For months afterwards I stayed suspicious...  I wondered privately to myself *what* would get bombed next.   We live in city with military bases... and it dawned on me we could be a potential target.  It wasn't fear... it is/was an awareness.  The suspiciousness is gone now.. but the awareness stays with me.  With all of us.  

I think 9/11 knocked off our rose-colored glasses.  I used to believe, (I bet most of us thought this), that we were/are "safe".  Umm.. yeah.. NO we're not.   We know that now.  I also think for a while there afterwards, that we were actually stronger as a nation... because we basically locked arms and there was a rekindled sense of love for our nation.  We were ready to fight for our freedom.  Fight against those who want to destroy us.. the terrorists did NOT kill our spirit!!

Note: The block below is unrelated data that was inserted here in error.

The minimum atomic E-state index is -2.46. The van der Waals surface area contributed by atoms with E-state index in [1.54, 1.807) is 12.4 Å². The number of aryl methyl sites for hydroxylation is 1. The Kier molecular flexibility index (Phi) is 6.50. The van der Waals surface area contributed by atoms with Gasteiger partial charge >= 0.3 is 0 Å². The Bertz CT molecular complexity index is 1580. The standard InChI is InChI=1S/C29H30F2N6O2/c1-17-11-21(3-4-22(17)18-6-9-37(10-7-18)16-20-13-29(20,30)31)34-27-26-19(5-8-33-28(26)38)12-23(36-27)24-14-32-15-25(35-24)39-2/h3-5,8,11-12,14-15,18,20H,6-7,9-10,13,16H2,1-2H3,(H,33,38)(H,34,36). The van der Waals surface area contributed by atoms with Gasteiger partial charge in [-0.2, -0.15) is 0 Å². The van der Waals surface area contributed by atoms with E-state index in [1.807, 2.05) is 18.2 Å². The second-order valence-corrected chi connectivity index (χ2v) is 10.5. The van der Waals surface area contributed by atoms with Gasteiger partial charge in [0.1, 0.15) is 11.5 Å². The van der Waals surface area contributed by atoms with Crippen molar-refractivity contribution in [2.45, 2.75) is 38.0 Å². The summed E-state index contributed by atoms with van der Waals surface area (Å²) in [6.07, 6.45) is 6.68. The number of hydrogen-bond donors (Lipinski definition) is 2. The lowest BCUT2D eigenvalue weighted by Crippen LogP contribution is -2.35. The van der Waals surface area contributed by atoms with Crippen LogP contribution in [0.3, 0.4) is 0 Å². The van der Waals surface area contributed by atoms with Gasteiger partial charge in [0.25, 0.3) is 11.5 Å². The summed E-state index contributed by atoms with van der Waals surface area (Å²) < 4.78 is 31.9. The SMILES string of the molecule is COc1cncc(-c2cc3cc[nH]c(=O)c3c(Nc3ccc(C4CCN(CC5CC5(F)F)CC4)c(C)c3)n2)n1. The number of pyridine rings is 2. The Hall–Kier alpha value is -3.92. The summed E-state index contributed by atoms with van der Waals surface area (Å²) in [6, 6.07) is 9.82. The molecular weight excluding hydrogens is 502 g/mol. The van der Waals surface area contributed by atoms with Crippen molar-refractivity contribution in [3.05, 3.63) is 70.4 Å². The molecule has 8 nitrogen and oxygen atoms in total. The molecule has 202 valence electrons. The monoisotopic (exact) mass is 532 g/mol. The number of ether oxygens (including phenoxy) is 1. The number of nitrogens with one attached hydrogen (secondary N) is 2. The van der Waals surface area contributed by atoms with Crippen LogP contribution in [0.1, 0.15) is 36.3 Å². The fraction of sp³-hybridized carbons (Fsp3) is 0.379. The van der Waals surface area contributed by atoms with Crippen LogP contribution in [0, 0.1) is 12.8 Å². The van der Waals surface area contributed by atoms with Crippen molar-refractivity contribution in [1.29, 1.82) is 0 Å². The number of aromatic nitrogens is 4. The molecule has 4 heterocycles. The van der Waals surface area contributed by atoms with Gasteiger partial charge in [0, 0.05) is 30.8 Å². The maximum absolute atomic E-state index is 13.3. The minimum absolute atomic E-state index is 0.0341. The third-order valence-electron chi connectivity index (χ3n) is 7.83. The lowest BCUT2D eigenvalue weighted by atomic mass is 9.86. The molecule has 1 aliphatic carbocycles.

Never again will I believe in my heart that we are "safe".  I know, with every ounce of my being, that there are extremists out there, who hate us.  They awakened a sleeping giant.  

My 'baby' is now 11 years old.. and has no memory of that day.  It's up to her father and I to teach her the lessons of that day.  I don't think I'll ever reach a point where I can talk about it without getting a huge lump in my throat and crying.  I don't want to teach my daughter fear.  I want to teach her to be aware.. the history of what happened. 

Life goes on.  Hope is alive. 

God Bless the United States of America.  God bless those souls lost on Sept 11.  God Bless those who died heroes.   God bless the families and friends who suffered loss.  You all remain in my prayers.  And forever in my mind and in my heart.